About this book
The controversy between the wave theory and the emission theory of light early in the nineteenth century has been a subject of numerous studies. Yet many is sues remain unclear, in particular, the reasons for rejecting Young's theory of light. It appears that further progress in the field requires a better grasp of the overall situation in optics and related subjects at the time and a more thorough study of every factor suggested to be of importance for the dispute. This book is intended to be a step in this direction. It examines the impact of the concept of interference of light on the development of the early nineteenth century optics in general, and the theory of light, in particular. This is not a his tory of the wave theory of light, nor is it a history of the debate on the nature of light in general: it covers only that part of the controversy which involved the concept of interference. Although the book deals with a number of scientists, scientific institutions, and journals, its main character is a scientific concept, the principle of interference. While discussing the reasons for accepting or rejecting this concept I have primarily focused on scientific factors, although in some cases the human factor is examined as well. The book is a revised Ph. D. dissertation (University of Minnesota, 1984) writ ten under Alan E. Shapiro.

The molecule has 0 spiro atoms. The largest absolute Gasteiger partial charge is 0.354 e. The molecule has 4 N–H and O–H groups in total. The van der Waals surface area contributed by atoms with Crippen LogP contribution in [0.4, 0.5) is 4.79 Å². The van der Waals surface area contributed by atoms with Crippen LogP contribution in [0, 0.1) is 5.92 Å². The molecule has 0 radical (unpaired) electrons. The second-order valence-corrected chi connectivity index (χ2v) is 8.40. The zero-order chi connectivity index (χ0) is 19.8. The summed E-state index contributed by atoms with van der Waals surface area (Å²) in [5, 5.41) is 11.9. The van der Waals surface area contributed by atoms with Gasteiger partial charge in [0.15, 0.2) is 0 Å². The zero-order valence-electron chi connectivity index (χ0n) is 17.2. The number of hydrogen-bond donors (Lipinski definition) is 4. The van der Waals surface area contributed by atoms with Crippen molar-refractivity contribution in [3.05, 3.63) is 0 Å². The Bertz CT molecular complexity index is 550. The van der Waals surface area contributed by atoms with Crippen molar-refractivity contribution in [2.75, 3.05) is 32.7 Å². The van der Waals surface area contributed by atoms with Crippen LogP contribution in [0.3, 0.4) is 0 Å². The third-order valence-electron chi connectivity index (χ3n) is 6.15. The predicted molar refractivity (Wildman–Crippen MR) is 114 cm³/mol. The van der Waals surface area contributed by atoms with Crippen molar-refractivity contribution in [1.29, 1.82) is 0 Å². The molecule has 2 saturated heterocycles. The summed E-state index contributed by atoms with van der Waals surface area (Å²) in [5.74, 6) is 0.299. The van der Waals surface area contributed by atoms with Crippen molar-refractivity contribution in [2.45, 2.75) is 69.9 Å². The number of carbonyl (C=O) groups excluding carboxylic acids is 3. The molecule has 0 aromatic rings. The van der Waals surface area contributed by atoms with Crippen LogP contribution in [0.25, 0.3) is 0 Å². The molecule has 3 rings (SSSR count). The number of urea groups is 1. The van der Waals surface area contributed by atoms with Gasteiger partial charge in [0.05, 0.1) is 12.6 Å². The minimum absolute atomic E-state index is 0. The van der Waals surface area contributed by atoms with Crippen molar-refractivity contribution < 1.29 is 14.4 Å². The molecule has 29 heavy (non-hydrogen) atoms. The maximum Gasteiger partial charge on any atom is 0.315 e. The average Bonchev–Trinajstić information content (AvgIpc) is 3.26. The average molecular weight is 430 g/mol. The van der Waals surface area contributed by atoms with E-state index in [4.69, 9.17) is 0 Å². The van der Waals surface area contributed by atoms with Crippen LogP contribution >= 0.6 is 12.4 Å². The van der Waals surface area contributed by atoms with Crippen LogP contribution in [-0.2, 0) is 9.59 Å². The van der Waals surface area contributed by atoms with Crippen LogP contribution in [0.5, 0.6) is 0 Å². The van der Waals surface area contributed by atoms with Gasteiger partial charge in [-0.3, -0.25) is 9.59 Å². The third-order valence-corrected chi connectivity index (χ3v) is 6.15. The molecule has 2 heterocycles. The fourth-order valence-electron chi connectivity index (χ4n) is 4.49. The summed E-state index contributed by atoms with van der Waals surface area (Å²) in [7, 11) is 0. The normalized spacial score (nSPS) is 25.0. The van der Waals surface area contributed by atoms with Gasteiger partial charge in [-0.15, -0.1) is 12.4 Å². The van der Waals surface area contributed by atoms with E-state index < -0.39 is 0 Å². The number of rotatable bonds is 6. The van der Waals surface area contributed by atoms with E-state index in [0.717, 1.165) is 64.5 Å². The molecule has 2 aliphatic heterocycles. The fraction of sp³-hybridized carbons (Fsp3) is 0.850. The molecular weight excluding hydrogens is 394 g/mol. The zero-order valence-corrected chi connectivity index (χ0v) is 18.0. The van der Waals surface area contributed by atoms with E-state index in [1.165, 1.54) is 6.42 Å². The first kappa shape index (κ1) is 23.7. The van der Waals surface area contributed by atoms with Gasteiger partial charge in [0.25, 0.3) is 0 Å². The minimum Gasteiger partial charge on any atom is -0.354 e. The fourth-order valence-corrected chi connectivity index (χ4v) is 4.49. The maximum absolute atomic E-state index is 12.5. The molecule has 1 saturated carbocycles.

experiment history of mathematics nature time university